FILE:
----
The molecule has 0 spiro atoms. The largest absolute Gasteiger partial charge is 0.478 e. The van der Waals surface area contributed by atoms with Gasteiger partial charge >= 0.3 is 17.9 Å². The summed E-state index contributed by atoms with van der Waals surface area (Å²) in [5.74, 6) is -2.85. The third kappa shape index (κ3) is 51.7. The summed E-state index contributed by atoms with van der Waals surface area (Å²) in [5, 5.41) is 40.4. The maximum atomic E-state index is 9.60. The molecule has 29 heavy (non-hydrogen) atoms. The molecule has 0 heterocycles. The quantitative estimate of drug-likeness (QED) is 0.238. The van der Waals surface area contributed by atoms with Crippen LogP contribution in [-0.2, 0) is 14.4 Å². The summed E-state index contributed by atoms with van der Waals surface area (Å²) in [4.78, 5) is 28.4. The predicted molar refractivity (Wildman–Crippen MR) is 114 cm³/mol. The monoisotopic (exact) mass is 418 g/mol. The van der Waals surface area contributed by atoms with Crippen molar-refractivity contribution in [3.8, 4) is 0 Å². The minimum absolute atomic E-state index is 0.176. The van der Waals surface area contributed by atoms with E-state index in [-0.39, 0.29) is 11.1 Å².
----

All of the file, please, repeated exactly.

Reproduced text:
The molecule has 0 spiro atoms. The largest absolute Gasteiger partial charge is 0.478 e. The van der Waals surface area contributed by atoms with Gasteiger partial charge >= 0.3 is 17.9 Å². The summed E-state index contributed by atoms with van der Waals surface area (Å²) in [5.74, 6) is -2.85. The third kappa shape index (κ3) is 51.7. The summed E-state index contributed by atoms with van der Waals surface area (Å²) in [5, 5.41) is 40.4. The maximum atomic E-state index is 9.60. The molecule has 29 heavy (non-hydrogen) atoms. The molecule has 0 heterocycles. The quantitative estimate of drug-likeness (QED) is 0.238. The van der Waals surface area contributed by atoms with Crippen LogP contribution in [-0.2, 0) is 14.4 Å². The summed E-state index contributed by atoms with van der Waals surface area (Å²) in [4.78, 5) is 28.4. The predicted molar refractivity (Wildman–Crippen MR) is 114 cm³/mol. The monoisotopic (exact) mass is 418 g/mol. The van der Waals surface area contributed by atoms with Crippen molar-refractivity contribution in [3.8, 4) is 0 Å². The minimum absolute atomic E-state index is 0.176. The van der Waals surface area contributed by atoms with E-state index in [-0.39, 0.29) is 11.1 Å².